Anytime there is a Chihuly glass exhibition in town, people come swarming. And that was no exception this weekend at the Denver Botanic Gardens. If you aren’t familiar with Chihuly glass, the best way to describe it is: exquisite, large blown glass structures of various shapes and colors that almost look like their own species. It was hard being amazed with the urban oasis around me when the glass structures were so prevailing.
I learned lots of tips on this weekend’s adventure and I am eager to pass this information on to someone who hopefully will learn from me and enjoy it at it’s maximum enjoyment capacity. First of all, I am the type of person who will do something regardless if I have an adventure companion or not. I’d like to think I am independent and can enjoy doing things just as much by myself. I was completely wrong this time. There are so many interesting displays that I really missed having someone there to point things out to. So even if your friend complains, “Really, plants?” you should drag them along anyway.
Another tip is to go really early or much later in the day. I went at 2:00pm and it was so bright out and there were so many crowds of people that I didn’t get too many great pictures. And it was hot! When I left around 5:30pm, it was perfect for capturing vibrant pictures and there was a nice, cool breeze. The crowds were also dwindling down by that time. The park closes at 9:00pm so that should be plenty of time to peruse through the gardens. Also, don’t go on the weekend. (Unless you really have to!) At first I turned it into a game by finding the best way to dodge around people, but towards the end, I was getting really hot and annoyed. Especially when learning the person holding everyone else up along the path was because she couldn’t walk in her high-heels. (Tip: Don’t wear high-heels)
I don’t want to give away too much for those who are wanting to expect the unexpected, so I will keep my pictures to a minimum. I started my journey in the Perennial Fiori, which the inspiration came to look like a Victorian garden. It uses an optical illusion called “forced perspective” to make it look longer than it actually is.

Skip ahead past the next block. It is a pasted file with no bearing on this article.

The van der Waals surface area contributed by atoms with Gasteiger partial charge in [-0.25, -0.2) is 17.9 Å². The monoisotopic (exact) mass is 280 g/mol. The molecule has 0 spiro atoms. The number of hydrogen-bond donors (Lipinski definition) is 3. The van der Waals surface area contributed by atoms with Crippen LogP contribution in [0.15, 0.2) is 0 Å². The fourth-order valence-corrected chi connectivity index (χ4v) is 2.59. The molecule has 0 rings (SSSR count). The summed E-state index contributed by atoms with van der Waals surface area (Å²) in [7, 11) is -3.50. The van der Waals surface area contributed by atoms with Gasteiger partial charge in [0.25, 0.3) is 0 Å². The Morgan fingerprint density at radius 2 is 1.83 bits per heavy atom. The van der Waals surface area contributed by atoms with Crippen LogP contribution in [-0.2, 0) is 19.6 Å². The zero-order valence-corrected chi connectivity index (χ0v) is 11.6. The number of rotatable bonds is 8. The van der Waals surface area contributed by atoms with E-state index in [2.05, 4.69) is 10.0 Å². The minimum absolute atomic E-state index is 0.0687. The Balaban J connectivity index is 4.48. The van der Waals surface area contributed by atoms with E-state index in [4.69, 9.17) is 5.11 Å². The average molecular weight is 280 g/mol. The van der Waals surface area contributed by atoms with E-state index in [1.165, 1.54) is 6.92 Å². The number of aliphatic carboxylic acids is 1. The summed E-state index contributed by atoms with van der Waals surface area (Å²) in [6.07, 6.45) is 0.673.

The Romantic Gardens was next along the path and may have been one of my favorite scenes, because it looked just that: romantic. This reminded me of the gardens at the Palace of Versailles in France.
Even though there was no fancy glass, the Herb Garden welcomed me with the scent of sage and mint. It was interesting seeing the common herbs we use in the kitchen coming to life in the garden. I found my favorite scent and broke the rules a little by brushing the fragrance on my skin.
Following another various path, I landed myself in a pretty rose garden. I couldn’t believe how many different roses existed. My favorite, called the Darby Rose, looks like something I would see at an elegant wedding.
The Shofu-En Japanese Garden is one not to miss. Shofu-En, meaning “Garden of Pines and Wind”, encourages tranquility as you stroll amongst the ponderosa pines and ginkgo plants. In my opinion, it was the most picturesque. With all this beautiful glass everywhere, I kept wondering to myself: what are they going to do if a hailstorm rolls through Denver?
There was also a very orderly vegetable garden and a sign that stated the produce goes to hunger relief organizations. The aroma of peppers was abundant here and I enjoyed seeing vegetables I’ve never heard of before. I was just waiting for Peter Rabbit to run out with a cabbage in his mouth.
After trying to chase down the butterflies for a picture in the vegetable garden, I decided to head up to the Hive Garden Bistro to get myself a panini that everyone else seemed to be indulging in. The cafe had something called “Aqua Fresca” which is water infused with herbs from their herb garden. More herbs? I’m sold! That day’s infusion was raspberry and basil. I must say, this is now on my top ten most delicious beverages I have ever tasted. I would seriously consider going back to the Botanic Gardens just for this “Aqua Fresca”. Not only did I have some refreshing treats, but this cafe had a nice shady area for relaxing and people watching.
Before I left, I made sure to visit the Tropical Conservatory. It was nice being out of direct sunlight, but the Tropical room was just as hot but with the added humidity. I didn’t last too long in here, hence the lack of pictures. The air conditioned Visitor’s Center was my last stop and I liked how they were playing a short video about the artist, Dale Chihuly. With his out of control hair and eye-patch, Chihuly is truly a one-of-kind, unique artist who described himself as “the choreographer of glass blowing”.
I really loved my visit at the Botanic Gardens. I believe the Chihuly glass incorporated with the beautiful gardens added a special touch that made it a more memorable experience. I hope they bring this exhibit back next year, as I would love to go again, but with a person to “ooh” and “ahh” with. At only $14 for General Admission, it makes for a pleasant, inexpensive half-day. Next time, I will be better prepared and I may even sign up for a guided walking tour!
Details: The Chihuly exhibit runs until November 30, 2014. General admission into the park is $14 and the Chihuly Exhibition Tour is $17 which includes admission. The park is opened from 9:00am – 9:00pm on the weekdays and 8:00am – 9:00pm on the weekends.
Getting There: Click here for a printable map and directions.